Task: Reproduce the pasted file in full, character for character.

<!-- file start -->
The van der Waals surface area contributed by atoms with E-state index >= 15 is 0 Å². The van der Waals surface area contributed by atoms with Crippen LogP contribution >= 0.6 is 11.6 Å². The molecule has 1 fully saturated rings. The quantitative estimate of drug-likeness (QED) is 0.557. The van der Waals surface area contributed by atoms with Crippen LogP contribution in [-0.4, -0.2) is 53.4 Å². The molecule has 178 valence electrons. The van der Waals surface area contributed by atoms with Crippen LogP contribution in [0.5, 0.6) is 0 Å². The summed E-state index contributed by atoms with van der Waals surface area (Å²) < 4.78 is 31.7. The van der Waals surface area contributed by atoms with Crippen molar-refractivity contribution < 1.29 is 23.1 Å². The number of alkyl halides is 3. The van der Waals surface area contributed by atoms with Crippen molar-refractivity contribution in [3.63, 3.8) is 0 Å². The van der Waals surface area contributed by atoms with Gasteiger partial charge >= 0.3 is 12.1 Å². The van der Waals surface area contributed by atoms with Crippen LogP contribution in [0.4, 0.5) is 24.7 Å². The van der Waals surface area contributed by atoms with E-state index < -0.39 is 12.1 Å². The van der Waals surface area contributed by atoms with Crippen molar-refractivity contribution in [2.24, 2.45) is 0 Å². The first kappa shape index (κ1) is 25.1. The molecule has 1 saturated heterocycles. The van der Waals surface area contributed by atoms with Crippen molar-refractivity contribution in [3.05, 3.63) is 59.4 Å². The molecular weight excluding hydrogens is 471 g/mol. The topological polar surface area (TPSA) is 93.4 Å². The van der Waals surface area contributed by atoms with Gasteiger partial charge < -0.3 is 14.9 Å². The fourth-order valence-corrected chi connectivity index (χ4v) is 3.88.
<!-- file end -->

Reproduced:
The van der Waals surface area contributed by atoms with E-state index >= 15 is 0 Å². The van der Waals surface area contributed by atoms with Crippen LogP contribution >= 0.6 is 11.6 Å². The molecule has 1 fully saturated rings. The quantitative estimate of drug-likeness (QED) is 0.557. The van der Waals surface area contributed by atoms with Crippen LogP contribution in [-0.4, -0.2) is 53.4 Å². The molecule has 178 valence electrons. The van der Waals surface area contributed by atoms with Crippen LogP contribution in [0.5, 0.6) is 0 Å². The summed E-state index contributed by atoms with van der Waals surface area (Å²) < 4.78 is 31.7. The van der Waals surface area contributed by atoms with Crippen molar-refractivity contribution < 1.29 is 23.1 Å². The number of alkyl halides is 3. The van der Waals surface area contributed by atoms with Crippen molar-refractivity contribution in [3.63, 3.8) is 0 Å². The van der Waals surface area contributed by atoms with Gasteiger partial charge >= 0.3 is 12.1 Å². The van der Waals surface area contributed by atoms with Crippen LogP contribution in [0.4, 0.5) is 24.7 Å². The van der Waals surface area contributed by atoms with E-state index < -0.39 is 12.1 Å². The van der Waals surface area contributed by atoms with Crippen molar-refractivity contribution in [2.24, 2.45) is 0 Å². The first kappa shape index (κ1) is 25.1. The molecule has 1 saturated heterocycles. The van der Waals surface area contributed by atoms with Crippen molar-refractivity contribution in [3.05, 3.63) is 59.4 Å². The molecular weight excluding hydrogens is 471 g/mol. The topological polar surface area (TPSA) is 93.4 Å². The van der Waals surface area contributed by atoms with Gasteiger partial charge < -0.3 is 14.9 Å². The fourth-order valence-corrected chi connectivity index (χ4v) is 3.88.